In the most recent report published by the National Office of Statistics, divorce rates are falling across Europe, with the UK having experienced the biggest fall in the last 25 years.
Simultaneously, the number of cohabiting couples has continued to grow faster than married couples. There is still a common misunderstanding that cohabiting partners are a ‘common law spouse’, and are entitled to a share of the home they are living in and any shared assets if the relationship breaks down.
In marriage, each married partner has a legal duty to financially support the other. In the event of a marriage breakdown, any property and assets will be taken into account when arriving at a financial settlement on divorce. The court has wide discretion to make orders belonging to either party when distributing any wealth to reach a fair settlement, often with the objective to meet the needs of both parties.
If you are an unmarried, co-habiting couple, you will have fewer legal rights than a married couple. Unlike married couples, neither unmarried partners have the legal duty to support the other financially. Voluntary agreements are difficult to enforce, and any issue of ownership of property can become quite complicated. As a result, disputes are sometimes raised, particularly when the parties have not given much thought to how they will own the property if the relationship breaks down.
However, there are steps both parties can take to protect their position as an unmarried couple. A solicitor can formalise your living arrangements, by creating a cohabitation agreement. Although a cohabitation agreement is not legally binding, it will provide clear evidence of your intentions towards each other; from property ownership, to financial arrangements, and the rights and obligations each party has with one another. In all cases, whether property is owned jointly or by one party, it is also advisable having a solicitor draw up a declaration of trust; a legal agreement setting out precisely how you share your property.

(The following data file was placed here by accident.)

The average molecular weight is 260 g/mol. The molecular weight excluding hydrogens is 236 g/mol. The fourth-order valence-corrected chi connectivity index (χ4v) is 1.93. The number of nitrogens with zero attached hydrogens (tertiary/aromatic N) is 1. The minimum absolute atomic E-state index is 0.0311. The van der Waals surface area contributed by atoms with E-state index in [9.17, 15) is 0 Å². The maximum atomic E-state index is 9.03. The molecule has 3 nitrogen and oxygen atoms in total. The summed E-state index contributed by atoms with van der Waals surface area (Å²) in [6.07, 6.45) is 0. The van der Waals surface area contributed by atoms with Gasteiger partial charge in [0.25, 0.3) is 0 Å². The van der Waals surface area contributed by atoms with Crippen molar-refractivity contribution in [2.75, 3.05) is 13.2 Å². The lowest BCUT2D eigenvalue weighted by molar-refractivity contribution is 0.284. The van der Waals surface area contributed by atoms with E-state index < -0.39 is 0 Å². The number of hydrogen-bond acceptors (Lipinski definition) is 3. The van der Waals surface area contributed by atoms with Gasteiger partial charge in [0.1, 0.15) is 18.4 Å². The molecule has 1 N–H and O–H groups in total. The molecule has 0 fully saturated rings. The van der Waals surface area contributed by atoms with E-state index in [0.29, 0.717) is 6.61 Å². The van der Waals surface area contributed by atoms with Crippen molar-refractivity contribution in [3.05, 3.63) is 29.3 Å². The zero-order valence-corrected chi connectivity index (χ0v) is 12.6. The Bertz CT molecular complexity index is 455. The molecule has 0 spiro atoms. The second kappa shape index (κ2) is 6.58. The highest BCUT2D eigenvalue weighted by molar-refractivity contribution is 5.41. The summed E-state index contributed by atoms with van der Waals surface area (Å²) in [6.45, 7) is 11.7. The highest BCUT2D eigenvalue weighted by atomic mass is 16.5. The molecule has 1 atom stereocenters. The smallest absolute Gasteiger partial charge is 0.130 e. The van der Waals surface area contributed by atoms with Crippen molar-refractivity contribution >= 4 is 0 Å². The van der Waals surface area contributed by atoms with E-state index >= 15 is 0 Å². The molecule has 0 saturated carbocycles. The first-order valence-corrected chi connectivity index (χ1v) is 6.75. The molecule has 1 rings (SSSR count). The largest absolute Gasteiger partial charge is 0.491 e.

In terms of children, while a mother will always have parental responsibility for her child from birth, a father will have parental responsibility if he was married to the mother, or if he is named on the child’s birth certificate. An unmarried father can only acquire parental responsibility by either jointly registering the child’s birth (from 1st December 2003), by agreement with the mother or through a court order.
Whether living together or married, if parents separate, they may make informal arrangements for their children, if that is not possible, they may apply to the court for an order. Regardless of their relationship status, both parents are responsible for financially supporting their children.
If you would like advice on any aspect of cohabitation or the breakdown of a relationship, please contact Georgina Suman on 020 8767 8336 or email@example.com
* This is intended as a brief note for client’s and should not be relied upon as a substitute for full legal advice. Please speak to a member of the family team.